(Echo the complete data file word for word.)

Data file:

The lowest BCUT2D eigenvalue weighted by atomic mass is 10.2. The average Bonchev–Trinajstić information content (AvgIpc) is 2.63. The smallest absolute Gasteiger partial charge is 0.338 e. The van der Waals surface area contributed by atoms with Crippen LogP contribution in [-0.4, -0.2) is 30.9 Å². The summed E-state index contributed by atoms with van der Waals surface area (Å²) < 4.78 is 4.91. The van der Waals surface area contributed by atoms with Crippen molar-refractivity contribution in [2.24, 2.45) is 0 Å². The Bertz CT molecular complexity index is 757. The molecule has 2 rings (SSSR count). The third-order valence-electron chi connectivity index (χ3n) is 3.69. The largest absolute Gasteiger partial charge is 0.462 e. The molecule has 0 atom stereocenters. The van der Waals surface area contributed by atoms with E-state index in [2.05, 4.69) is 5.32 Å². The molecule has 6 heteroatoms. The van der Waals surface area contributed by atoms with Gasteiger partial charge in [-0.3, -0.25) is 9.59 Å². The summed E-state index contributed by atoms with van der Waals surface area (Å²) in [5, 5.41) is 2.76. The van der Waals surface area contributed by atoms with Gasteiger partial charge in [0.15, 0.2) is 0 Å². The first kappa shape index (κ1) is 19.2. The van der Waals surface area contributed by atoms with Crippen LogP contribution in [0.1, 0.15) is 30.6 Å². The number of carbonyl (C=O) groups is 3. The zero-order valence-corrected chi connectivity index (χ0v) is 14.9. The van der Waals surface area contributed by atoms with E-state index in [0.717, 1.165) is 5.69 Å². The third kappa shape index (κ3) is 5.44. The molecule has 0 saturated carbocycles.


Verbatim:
The lowest BCUT2D eigenvalue weighted by atomic mass is 10.2. The average Bonchev–Trinajstić information content (AvgIpc) is 2.63. The smallest absolute Gasteiger partial charge is 0.338 e. The van der Waals surface area contributed by atoms with Crippen LogP contribution in [-0.4, -0.2) is 30.9 Å². The summed E-state index contributed by atoms with van der Waals surface area (Å²) < 4.78 is 4.91. The van der Waals surface area contributed by atoms with Crippen molar-refractivity contribution in [2.24, 2.45) is 0 Å². The Bertz CT molecular complexity index is 757. The molecule has 2 rings (SSSR count). The third-order valence-electron chi connectivity index (χ3n) is 3.69. The largest absolute Gasteiger partial charge is 0.462 e. The molecule has 0 atom stereocenters. The van der Waals surface area contributed by atoms with E-state index in [2.05, 4.69) is 5.32 Å². The molecule has 6 heteroatoms. The van der Waals surface area contributed by atoms with Gasteiger partial charge in [-0.3, -0.25) is 9.59 Å². The summed E-state index contributed by atoms with van der Waals surface area (Å²) in [5, 5.41) is 2.76. The van der Waals surface area contributed by atoms with Gasteiger partial charge in [0.15, 0.2) is 0 Å². The first kappa shape index (κ1) is 19.2. The van der Waals surface area contributed by atoms with Crippen LogP contribution in [0.1, 0.15) is 30.6 Å². The number of carbonyl (C=O) groups is 3. The zero-order valence-corrected chi connectivity index (χ0v) is 14.9. The van der Waals surface area contributed by atoms with E-state index in [0.717, 1.165) is 5.69 Å². The third kappa shape index (κ3) is 5.44. The molecule has 0 saturated carbocycles.